As a result, the traditional one-way communication triggered by companies has been replaced by a participatory co-creation. Hennig-Thurau, Hofacker & Bloching (2013) describe this new marketing environment as a Pinball system by underlining the active consumer role in combination with a high degree of network-like connectivity.

And yes, this has tremendous impact on marketing. The constant creation of information and content for a well-defined audience is the main aspect of content marketing. According to the Content Marketing Institute (2015) “Content marketing is a strategic marketing approach focused on creating and distributing valuable, relevant, and consistent content to attract and retain a clearly-defined audience — and, ultimately, to drive profitable customer action.”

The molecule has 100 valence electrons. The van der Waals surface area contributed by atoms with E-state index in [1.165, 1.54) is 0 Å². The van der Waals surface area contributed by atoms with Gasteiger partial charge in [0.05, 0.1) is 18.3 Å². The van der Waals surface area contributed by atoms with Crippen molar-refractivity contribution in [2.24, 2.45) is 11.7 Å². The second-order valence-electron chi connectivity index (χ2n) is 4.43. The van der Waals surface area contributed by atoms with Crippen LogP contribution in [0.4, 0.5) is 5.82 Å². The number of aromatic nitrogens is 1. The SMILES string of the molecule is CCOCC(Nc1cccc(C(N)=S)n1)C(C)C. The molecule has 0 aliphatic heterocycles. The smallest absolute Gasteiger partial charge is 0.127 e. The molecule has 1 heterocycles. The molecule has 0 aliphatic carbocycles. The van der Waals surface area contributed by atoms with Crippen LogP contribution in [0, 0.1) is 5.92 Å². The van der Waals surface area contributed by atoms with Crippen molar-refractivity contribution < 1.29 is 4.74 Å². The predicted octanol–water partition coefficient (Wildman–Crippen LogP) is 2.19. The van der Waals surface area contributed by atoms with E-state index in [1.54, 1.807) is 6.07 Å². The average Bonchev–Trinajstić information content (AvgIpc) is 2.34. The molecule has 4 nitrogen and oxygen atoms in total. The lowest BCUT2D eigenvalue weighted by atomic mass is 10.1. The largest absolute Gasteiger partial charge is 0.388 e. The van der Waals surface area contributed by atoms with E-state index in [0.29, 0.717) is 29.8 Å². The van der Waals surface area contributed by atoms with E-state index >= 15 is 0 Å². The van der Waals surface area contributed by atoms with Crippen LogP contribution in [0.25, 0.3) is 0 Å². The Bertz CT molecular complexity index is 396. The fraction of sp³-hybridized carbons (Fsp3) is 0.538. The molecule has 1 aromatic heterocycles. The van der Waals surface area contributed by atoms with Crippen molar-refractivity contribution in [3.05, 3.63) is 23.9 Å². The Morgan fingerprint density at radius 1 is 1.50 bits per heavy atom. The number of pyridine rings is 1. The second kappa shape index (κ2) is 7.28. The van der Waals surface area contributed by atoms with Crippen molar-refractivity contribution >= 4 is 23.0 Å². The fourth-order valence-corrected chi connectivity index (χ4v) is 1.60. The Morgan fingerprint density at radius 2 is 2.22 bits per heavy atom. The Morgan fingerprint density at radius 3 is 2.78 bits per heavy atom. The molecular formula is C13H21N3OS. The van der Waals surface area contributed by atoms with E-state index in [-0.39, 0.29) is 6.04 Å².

Building on this development the concept of user-generated content (UGC) which describes a variety of created and publicly disseminated content published by individuals outside of professional routines has emerged (OECD, 2007). A related type of generating brand-related content is the advent of consumer-generated advertising (CGA). According to Berthon, Pitt & Campbell (2008) consumer-generated ads are created advertising messages by users which are publicly communicated capturing well-known brands. This advertising oriented perspective is enlarged by Ertimur & Gilly (2012) defining user-generated ads as a combination of advertising and word of mouth (WOM) communication. Within their work they stress the fact of ad-like peer-to-peer communication which is similar to electronic WOM but includes impressions of conventional advertising.